I always tried to pull my son into my world. After I lost him, I wished I’d spent more time in his.
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illustration of father and son playing with blocks
Credit: Illustration by Anne Bentley

Trigger warning: This piece discusses suicide.

When our second child and only boy, Max, was born, I had all the expectations that every young, naive father holds for a son. Max would walk in my footsteps, would grow up as sports-crazed as I did. He would collect baseball cards—and football cards and basketball cards—and long after his children were grown, he would keep those cards in his closet.

My son's lack of interest in sports is proof that God has a sense of humor. It turns out mothers have genes, too—which, in truth, is unfair to my wife. She had more interest in sports than Max did.

I use the past tense because Max died seven years ago, at age 21, when he ended his life. He struggled with depression, which we knew, until it spiraled out of control, which we didn't. As you may imagine, I've examined our relationship from every vantage. I see where I succeeded and where I didn't, the latter looming larger because his death doesn't allow me to correct my mistakes.

My wife described Max the toddler as "on his own planet and happy to be there." But what we originally deemed cute—such as the ability to recite entire Dr. Seuss books—turned out, after litanies of tests, to be evidence that he resided "somewhere on the spectrum." What do you do with that? There is no X-ray that identifies autism, no shadow on an MRI that announces itself as Asperger's.

Max struggled with social cues, but we bonded over humor. I trained Max to love the Marx Brothers, the arid nonsense of Bob and Ray. He and his sisters introduced me to the zaniness of How I Met Your Mother. Max collected cards—Pokémon, not baseball. My efforts to introduce him to sports ran aground. He played one year of T-ball. He made one trip to the driving range. And then, one night at age 9, Max came downstairs and asked me about Kevin Garnett and Kobe Bryant. Actually, he asked about Kevin GAR-nett and KOHB Bryant, mispronouncing both.

He had been reading a LEGO catalog, which included the new NBA LEGO set. Instantly, we were in the car, headed to Toys "R" Us. Jason Kidd, another LEGO character, played nearby. I asked Max if he wanted to see him play. And off we went to see the New Jersey Nets. I thought I had established a beachhead.

Max and I went to several games a year for a few seasons. I'm haunted by how desperately I cling to the memory of one NBA playoff game we attended in 2007. Max, 13, and I sat 20 rows behind a basket. When the Nets clinched the victory at the free-throw line, Max and I embraced, jumping up and down. What I love about that memory does not put me in the most flattering light: It's the most vivid moment I have of Max fulfilling the assumptions I made when he was born. It underlines the difficulty I had in reaching him on his terms, his turf.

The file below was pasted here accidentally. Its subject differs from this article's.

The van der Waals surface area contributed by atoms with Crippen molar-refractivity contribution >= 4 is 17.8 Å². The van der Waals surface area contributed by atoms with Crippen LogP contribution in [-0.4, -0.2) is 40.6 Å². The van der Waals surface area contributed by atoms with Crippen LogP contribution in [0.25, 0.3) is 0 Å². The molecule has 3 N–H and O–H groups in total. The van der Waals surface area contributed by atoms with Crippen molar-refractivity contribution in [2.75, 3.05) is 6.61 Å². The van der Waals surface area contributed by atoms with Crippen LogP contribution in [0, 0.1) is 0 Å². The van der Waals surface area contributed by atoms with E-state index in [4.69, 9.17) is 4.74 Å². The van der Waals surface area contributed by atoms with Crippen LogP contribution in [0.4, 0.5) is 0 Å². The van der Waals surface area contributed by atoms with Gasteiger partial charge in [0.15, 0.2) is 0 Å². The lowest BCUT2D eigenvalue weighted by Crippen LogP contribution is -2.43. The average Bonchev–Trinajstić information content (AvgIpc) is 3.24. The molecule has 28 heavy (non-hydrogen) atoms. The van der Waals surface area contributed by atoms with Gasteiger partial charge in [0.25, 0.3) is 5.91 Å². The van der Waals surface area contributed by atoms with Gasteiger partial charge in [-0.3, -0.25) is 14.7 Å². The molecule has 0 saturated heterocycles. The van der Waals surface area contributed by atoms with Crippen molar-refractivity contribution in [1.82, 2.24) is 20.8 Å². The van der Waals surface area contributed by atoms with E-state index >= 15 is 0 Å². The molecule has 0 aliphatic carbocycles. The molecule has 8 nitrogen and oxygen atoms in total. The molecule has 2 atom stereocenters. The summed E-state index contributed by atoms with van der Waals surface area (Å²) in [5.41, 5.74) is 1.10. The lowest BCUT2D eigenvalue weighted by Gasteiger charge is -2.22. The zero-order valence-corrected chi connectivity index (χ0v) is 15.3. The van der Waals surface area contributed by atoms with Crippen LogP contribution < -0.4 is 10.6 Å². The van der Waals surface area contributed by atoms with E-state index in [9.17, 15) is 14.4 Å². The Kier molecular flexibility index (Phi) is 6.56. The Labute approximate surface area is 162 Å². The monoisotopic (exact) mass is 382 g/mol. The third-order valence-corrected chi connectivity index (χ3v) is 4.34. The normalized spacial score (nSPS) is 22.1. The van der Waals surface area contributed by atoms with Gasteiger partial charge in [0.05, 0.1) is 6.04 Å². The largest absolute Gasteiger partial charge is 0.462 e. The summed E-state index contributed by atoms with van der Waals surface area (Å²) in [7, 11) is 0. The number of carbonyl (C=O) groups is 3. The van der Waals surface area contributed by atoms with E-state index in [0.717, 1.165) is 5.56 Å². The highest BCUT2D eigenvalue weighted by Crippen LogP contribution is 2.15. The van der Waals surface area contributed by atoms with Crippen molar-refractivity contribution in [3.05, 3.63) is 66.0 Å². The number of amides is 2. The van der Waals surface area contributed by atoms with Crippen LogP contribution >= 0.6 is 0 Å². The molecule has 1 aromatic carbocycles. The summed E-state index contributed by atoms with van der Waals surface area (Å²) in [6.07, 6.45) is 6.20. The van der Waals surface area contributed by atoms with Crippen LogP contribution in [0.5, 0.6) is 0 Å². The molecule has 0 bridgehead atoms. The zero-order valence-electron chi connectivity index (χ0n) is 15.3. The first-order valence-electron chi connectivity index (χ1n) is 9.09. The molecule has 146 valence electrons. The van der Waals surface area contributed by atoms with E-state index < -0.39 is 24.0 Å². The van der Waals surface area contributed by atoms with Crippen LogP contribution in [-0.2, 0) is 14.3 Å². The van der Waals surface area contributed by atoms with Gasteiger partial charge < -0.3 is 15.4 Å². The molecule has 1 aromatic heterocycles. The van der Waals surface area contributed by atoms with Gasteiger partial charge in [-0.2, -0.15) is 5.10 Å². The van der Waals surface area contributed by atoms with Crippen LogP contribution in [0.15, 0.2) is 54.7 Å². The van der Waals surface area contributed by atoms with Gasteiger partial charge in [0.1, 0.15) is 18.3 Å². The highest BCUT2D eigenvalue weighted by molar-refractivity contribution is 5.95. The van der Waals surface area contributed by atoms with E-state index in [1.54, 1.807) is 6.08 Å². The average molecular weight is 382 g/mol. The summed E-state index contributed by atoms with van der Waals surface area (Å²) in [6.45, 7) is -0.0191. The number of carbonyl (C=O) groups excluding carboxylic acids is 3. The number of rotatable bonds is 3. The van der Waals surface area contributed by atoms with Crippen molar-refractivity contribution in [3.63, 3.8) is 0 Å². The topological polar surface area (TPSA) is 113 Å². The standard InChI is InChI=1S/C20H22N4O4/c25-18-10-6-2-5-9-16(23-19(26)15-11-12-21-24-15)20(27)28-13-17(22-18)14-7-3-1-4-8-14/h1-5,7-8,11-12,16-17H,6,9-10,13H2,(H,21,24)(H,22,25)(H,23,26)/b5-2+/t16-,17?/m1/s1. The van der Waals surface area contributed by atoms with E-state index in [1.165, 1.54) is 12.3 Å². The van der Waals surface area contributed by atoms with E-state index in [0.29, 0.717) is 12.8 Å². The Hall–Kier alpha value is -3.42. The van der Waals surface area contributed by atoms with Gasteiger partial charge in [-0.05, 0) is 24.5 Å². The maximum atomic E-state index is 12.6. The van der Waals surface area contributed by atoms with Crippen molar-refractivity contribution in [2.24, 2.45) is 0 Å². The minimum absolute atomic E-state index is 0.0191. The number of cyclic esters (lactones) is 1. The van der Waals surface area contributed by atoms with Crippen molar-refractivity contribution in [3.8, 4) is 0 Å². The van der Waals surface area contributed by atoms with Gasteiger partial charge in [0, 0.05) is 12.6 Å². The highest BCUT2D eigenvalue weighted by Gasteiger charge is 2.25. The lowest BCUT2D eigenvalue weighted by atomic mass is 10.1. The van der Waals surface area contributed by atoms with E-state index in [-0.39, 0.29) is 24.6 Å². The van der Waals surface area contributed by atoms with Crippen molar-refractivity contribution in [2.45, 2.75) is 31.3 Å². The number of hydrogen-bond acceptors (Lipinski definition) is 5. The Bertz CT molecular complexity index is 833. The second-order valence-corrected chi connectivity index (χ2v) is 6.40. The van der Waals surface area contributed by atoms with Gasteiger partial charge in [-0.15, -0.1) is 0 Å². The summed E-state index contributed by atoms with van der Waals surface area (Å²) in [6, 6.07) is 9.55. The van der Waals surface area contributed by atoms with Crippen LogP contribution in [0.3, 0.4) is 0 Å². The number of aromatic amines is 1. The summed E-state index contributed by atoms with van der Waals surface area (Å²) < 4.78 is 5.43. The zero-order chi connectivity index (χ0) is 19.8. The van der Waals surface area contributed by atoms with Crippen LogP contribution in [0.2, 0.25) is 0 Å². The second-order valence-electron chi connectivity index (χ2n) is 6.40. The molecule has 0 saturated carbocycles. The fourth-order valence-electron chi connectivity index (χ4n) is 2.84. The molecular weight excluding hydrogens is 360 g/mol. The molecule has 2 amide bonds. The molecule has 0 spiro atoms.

It devastates me to acknowledge that I built those bridges for him to walk to my interests but rarely crossed over to his. I know I'm not the first parent who's failed to grasp the saliency of a Pokémon deck, or the only one who couldn't take three steps in Minecraft without being cut down by a fellow player. But it pains me to have decided that I didn't have to be interested in the things that most interested him, and yet wanted him to be interested in what interested me.

I'm smart enough to know that had I dived into either Pokémon or Minecraft, rather than pretend to have only a passing interest, it would have had no bearing on Max's mental state. And I know that some of the gap was generational. One shock of parenting adolescents is that a child who once fit snugly in one arm is now a living embodiment of how you are no longer cool.

I believe the trick with any child is to meet them where they are. You teach them where they must be in terms of how they treat people. You introduce them to the topics that you think are important. And you don't dismiss the ones that are important to them. You don't have to immerse yourself in their passions. But if I had it to do over again, I would wade in at least up to my waist.

If you or someone you know is having suicidal thoughts, please call the National Suicide Prevention Lifeline at 1-800-273-8255, visit SuicidePreventionLifeline.org, or text "START" to 741-741 to immediately speak to a trained counselor at Crisis Text Line.

Ivan Maisel is a sportswriter and the author of the memoir "I Keep Trying to Catch His Eye."

This article originally appeared in Parents magazine's March 2022 issue as "Building a Bridge to My Boy." Want more from the magazine? Sign up for a monthly print subscription here

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